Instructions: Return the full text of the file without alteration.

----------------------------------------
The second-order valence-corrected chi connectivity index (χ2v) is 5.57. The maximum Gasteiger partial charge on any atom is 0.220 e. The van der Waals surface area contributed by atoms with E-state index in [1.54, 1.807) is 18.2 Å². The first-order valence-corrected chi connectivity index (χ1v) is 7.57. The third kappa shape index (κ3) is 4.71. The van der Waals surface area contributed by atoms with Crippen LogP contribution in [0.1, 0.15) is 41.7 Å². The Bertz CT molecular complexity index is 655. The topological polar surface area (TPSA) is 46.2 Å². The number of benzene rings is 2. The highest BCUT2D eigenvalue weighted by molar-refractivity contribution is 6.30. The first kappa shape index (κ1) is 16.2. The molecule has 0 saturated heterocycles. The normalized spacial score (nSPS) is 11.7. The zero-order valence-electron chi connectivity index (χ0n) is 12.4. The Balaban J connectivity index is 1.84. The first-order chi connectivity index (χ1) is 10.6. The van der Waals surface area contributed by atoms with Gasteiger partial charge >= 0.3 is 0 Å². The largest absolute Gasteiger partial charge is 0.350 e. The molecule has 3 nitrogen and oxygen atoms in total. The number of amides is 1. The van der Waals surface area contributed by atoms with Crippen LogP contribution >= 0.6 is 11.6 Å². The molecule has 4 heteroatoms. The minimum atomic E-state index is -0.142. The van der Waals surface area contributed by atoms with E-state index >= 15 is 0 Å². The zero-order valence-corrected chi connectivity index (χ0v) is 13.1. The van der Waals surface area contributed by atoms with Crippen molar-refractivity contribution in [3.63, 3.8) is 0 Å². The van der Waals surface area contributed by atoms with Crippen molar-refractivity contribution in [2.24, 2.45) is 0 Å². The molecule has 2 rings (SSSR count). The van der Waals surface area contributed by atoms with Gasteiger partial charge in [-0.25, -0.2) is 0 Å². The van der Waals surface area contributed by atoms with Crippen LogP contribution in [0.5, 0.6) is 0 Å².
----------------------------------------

The second-order valence-corrected chi connectivity index (χ2v) is 5.57. The maximum Gasteiger partial charge on any atom is 0.220 e. The van der Waals surface area contributed by atoms with E-state index in [1.54, 1.807) is 18.2 Å². The first-order valence-corrected chi connectivity index (χ1v) is 7.57. The third kappa shape index (κ3) is 4.71. The van der Waals surface area contributed by atoms with Crippen LogP contribution in [0.1, 0.15) is 41.7 Å². The Bertz CT molecular complexity index is 655. The topological polar surface area (TPSA) is 46.2 Å². The number of benzene rings is 2. The highest BCUT2D eigenvalue weighted by molar-refractivity contribution is 6.30. The first kappa shape index (κ1) is 16.2. The molecule has 0 saturated heterocycles. The normalized spacial score (nSPS) is 11.7. The zero-order valence-electron chi connectivity index (χ0n) is 12.4. The Balaban J connectivity index is 1.84. The first-order chi connectivity index (χ1) is 10.6. The van der Waals surface area contributed by atoms with Gasteiger partial charge >= 0.3 is 0 Å². The largest absolute Gasteiger partial charge is 0.350 e. The molecule has 3 nitrogen and oxygen atoms in total. The number of amides is 1. The van der Waals surface area contributed by atoms with Crippen LogP contribution >= 0.6 is 11.6 Å². The molecule has 4 heteroatoms. The minimum atomic E-state index is -0.142. The van der Waals surface area contributed by atoms with E-state index >= 15 is 0 Å². The zero-order valence-corrected chi connectivity index (χ0v) is 13.1. The van der Waals surface area contributed by atoms with Crippen molar-refractivity contribution in [3.63, 3.8) is 0 Å². The van der Waals surface area contributed by atoms with Crippen molar-refractivity contribution in [2.24, 2.45) is 0 Å². The molecule has 2 rings (SSSR count). The van der Waals surface area contributed by atoms with Gasteiger partial charge in [-0.25, -0.2) is 0 Å². The van der Waals surface area contributed by atoms with Crippen LogP contribution in [0.5, 0.6) is 0 Å².